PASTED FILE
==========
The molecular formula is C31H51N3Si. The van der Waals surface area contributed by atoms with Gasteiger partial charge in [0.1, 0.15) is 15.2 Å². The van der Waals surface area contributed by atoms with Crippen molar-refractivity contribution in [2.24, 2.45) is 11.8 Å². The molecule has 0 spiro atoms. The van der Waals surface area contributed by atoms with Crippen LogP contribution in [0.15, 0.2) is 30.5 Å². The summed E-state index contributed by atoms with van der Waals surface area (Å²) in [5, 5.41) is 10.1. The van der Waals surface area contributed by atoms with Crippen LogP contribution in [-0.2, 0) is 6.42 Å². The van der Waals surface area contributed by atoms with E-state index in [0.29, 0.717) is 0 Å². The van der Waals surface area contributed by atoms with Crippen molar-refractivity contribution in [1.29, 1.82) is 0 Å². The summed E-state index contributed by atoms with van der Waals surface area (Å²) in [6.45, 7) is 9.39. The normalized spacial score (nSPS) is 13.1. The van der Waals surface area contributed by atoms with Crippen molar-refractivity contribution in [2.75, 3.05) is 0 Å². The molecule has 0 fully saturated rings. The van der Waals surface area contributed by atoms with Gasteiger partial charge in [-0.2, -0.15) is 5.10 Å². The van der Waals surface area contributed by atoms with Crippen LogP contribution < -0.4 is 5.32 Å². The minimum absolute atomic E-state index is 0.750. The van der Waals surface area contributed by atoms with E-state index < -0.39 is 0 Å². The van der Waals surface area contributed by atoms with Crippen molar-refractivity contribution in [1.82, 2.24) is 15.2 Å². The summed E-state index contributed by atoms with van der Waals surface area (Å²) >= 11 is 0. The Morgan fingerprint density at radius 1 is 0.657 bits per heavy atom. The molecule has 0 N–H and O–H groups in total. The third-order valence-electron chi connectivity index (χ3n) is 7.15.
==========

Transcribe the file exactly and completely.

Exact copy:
The molecular formula is C31H51N3Si. The van der Waals surface area contributed by atoms with Gasteiger partial charge in [0.1, 0.15) is 15.2 Å². The van der Waals surface area contributed by atoms with Crippen molar-refractivity contribution in [2.24, 2.45) is 11.8 Å². The molecule has 0 spiro atoms. The van der Waals surface area contributed by atoms with Crippen LogP contribution in [0.15, 0.2) is 30.5 Å². The summed E-state index contributed by atoms with van der Waals surface area (Å²) in [5, 5.41) is 10.1. The van der Waals surface area contributed by atoms with Crippen LogP contribution in [-0.2, 0) is 6.42 Å². The van der Waals surface area contributed by atoms with E-state index in [0.29, 0.717) is 0 Å². The van der Waals surface area contributed by atoms with Crippen molar-refractivity contribution in [1.29, 1.82) is 0 Å². The summed E-state index contributed by atoms with van der Waals surface area (Å²) in [6.45, 7) is 9.39. The normalized spacial score (nSPS) is 13.1. The van der Waals surface area contributed by atoms with Crippen molar-refractivity contribution in [2.75, 3.05) is 0 Å². The molecule has 0 fully saturated rings. The van der Waals surface area contributed by atoms with Gasteiger partial charge in [-0.2, -0.15) is 5.10 Å². The van der Waals surface area contributed by atoms with Crippen LogP contribution < -0.4 is 5.32 Å². The minimum absolute atomic E-state index is 0.750. The van der Waals surface area contributed by atoms with E-state index < -0.39 is 0 Å². The van der Waals surface area contributed by atoms with Crippen molar-refractivity contribution in [1.82, 2.24) is 15.2 Å². The summed E-state index contributed by atoms with van der Waals surface area (Å²) >= 11 is 0. The Morgan fingerprint density at radius 1 is 0.657 bits per heavy atom. The molecule has 0 N–H and O–H groups in total. The third-order valence-electron chi connectivity index (χ3n) is 7.15.